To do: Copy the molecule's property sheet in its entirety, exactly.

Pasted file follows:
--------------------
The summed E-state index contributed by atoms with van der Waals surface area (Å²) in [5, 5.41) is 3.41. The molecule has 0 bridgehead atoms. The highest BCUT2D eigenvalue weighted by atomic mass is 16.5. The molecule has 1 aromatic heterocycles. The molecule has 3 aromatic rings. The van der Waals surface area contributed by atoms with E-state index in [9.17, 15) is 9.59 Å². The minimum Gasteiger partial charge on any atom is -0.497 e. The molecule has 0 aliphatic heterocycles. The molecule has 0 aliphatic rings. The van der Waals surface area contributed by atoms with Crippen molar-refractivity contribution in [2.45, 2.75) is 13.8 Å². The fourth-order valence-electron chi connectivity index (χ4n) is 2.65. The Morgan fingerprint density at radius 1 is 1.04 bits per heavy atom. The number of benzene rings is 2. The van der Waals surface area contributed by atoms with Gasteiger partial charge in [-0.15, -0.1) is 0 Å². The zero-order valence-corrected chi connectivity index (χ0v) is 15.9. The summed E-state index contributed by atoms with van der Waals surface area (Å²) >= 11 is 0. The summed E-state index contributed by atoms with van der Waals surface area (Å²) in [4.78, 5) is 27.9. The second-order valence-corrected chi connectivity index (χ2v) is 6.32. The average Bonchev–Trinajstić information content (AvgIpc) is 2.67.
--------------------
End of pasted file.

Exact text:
The summed E-state index contributed by atoms with van der Waals surface area (Å²) in [5, 5.41) is 3.41. The molecule has 0 bridgehead atoms. The highest BCUT2D eigenvalue weighted by atomic mass is 16.5. The molecule has 1 aromatic heterocycles. The molecule has 3 aromatic rings. The van der Waals surface area contributed by atoms with E-state index in [9.17, 15) is 9.59 Å². The minimum Gasteiger partial charge on any atom is -0.497 e. The molecule has 0 aliphatic heterocycles. The molecule has 0 aliphatic rings. The van der Waals surface area contributed by atoms with Crippen molar-refractivity contribution in [2.45, 2.75) is 13.8 Å². The fourth-order valence-electron chi connectivity index (χ4n) is 2.65. The Morgan fingerprint density at radius 1 is 1.04 bits per heavy atom. The number of benzene rings is 2. The van der Waals surface area contributed by atoms with Gasteiger partial charge in [-0.15, -0.1) is 0 Å². The zero-order valence-corrected chi connectivity index (χ0v) is 15.9. The summed E-state index contributed by atoms with van der Waals surface area (Å²) >= 11 is 0. The summed E-state index contributed by atoms with van der Waals surface area (Å²) in [4.78, 5) is 27.9. The second-order valence-corrected chi connectivity index (χ2v) is 6.32. The average Bonchev–Trinajstić information content (AvgIpc) is 2.67.